News & Media

Caraviello: Logano realizes potential he's always had

June 11, 2012, David Caraviello,

LONG POND, Pa. -- In some eyes he will always be that phenom kid racer, the can't-miss prospect out of Connecticut who people were raving about since before he was old enough to legally drive on the street. That part of Joey Logano's past sticks with him, even though he's gotten older, even though he presently occupies the quite veteran position of driving to keep his job. Maybe it's because he's still only 22, maybe it's because of that same cherubic smile he's been showing off since he broke into NASCAR's national divisions only a short four years ago.

Or maybe it's because he hasn't yet accomplished enough to be defined by his present -- something Logano took a large step toward changing during this extended weekend at Pocono Raceway, where he came to a resurfaced triangular track that challenged and befuddled teams for five days, and proceeded to show levels of grit, adaptation and savvy well beyond his years.

In short, he kicked everyone's butt. This time there would be no invisible asterisk of the kind that always accompanies a rain-shortened victory, like Logano's first Sprint Cup triumph at New Hampshire 2009. He was fast in testing on Wednesday and Thursday. He topped the sheet in final practice on Friday. He claimed the pole with a track-record speed on Saturday. And then on Sunday he led a career-high 49 laps, battling past Mark Martin at the end to become the first pole winner to reach Victory Lane in nearly a year.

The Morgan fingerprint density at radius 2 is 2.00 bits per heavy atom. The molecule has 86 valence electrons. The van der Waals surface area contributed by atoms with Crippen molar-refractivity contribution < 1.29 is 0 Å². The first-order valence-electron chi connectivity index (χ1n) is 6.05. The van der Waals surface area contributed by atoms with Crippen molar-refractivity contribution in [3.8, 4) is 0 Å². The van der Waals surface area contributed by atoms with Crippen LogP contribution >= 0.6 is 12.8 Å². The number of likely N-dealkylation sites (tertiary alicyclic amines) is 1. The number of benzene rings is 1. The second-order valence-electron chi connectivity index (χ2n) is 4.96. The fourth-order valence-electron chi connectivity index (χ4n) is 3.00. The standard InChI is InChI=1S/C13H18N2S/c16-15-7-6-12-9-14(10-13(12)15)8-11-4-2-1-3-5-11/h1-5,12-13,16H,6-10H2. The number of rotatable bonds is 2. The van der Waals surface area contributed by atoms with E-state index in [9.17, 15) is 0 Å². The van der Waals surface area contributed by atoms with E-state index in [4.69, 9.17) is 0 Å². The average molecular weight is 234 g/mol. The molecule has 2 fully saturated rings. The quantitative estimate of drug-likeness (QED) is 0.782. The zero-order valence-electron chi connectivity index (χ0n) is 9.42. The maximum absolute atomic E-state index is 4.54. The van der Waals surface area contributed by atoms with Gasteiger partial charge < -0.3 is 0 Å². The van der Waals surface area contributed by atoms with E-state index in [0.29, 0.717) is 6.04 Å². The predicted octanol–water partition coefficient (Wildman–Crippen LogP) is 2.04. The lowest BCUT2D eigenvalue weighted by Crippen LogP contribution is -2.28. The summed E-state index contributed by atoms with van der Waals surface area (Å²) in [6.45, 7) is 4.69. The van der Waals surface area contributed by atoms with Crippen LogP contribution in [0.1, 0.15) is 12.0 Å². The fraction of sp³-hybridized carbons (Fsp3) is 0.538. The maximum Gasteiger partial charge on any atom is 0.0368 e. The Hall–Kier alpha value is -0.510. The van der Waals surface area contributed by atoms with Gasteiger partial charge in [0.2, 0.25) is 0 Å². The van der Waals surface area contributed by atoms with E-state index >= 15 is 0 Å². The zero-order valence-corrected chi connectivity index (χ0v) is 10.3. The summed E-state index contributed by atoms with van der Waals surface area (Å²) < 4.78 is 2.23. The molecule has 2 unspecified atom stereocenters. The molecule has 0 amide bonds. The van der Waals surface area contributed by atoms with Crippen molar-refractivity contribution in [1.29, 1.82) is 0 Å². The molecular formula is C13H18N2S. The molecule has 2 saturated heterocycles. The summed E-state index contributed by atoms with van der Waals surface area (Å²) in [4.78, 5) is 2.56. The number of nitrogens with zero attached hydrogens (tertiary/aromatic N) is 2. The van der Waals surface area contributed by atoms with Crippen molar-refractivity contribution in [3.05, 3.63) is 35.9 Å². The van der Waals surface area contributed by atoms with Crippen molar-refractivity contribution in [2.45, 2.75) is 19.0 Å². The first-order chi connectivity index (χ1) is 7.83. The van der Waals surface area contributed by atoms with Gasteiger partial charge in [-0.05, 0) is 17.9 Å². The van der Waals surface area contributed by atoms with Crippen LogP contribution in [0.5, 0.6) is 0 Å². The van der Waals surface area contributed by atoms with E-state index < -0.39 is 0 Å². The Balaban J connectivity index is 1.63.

* Logano wins at Pocono | Final Laps | Victory Lane

Welcome to Joey Logano, all grown up. He's not a kid anymore.

"I just kept telling myself, I can do this. I can do this," Logano said. "And I knew I [could]. You've got to have that confidence in there that you can do it. I was focused in and made sure I did all the right things."

Of course, it was Martin standing between Logano and his first victory "the right way" -- the driver's words over the radio after taking the checkered flag -- on NASCAR's premier circuit. Who else would it be? After all, it was Martin who essentially introduced the wider world to Logano, whom the future Hall of Famer noticed as an 11-year-old running in a youth circuit at Charlotte Motor Speedway alongside his son Matt. Martin was effusive in his praise and fearless in his predictions, claiming that Logano was good enough to be his successor in the No. 6 car he was driving for Jack Roush at the time. At 14, Logano tested Martin's Cup car at a Florida short track, and his career path was quickly set in place.

And now here they were, side by side at Pocono, a victory at NASCAR's highest level to be decided between them. "I thought it was pretty amazing just to line up next to him if we were running 15th," Logano said. "He's a great racer, and he makes very minimal mistakes out there. He's really good. Every restart he was getting better and better, and I was like, 'Oh, man, this is getting tight.' I couldn't have picked someone cooler to line up against on a late restart like that to try to win a race against him."

It didn't come easy. Martin shot past his former protégé on the outside of Turn 1 off the final restart with eight laps remaining. But with four to go, Martin got a little too low in Turn 3, and wobbled just enough for Logano to get right up to the back bumper of the blue and white No. 55 car. "It's my chance," Logano said. "It' so hard to pass, I had about one shot to get to him and really get it back." Martin was guarding the bottom, so Logano went in deep, loosening the leader's vehicle just enough for the No. 20 car to slide by on the bottom. Was there contact? Logano wasn't sure.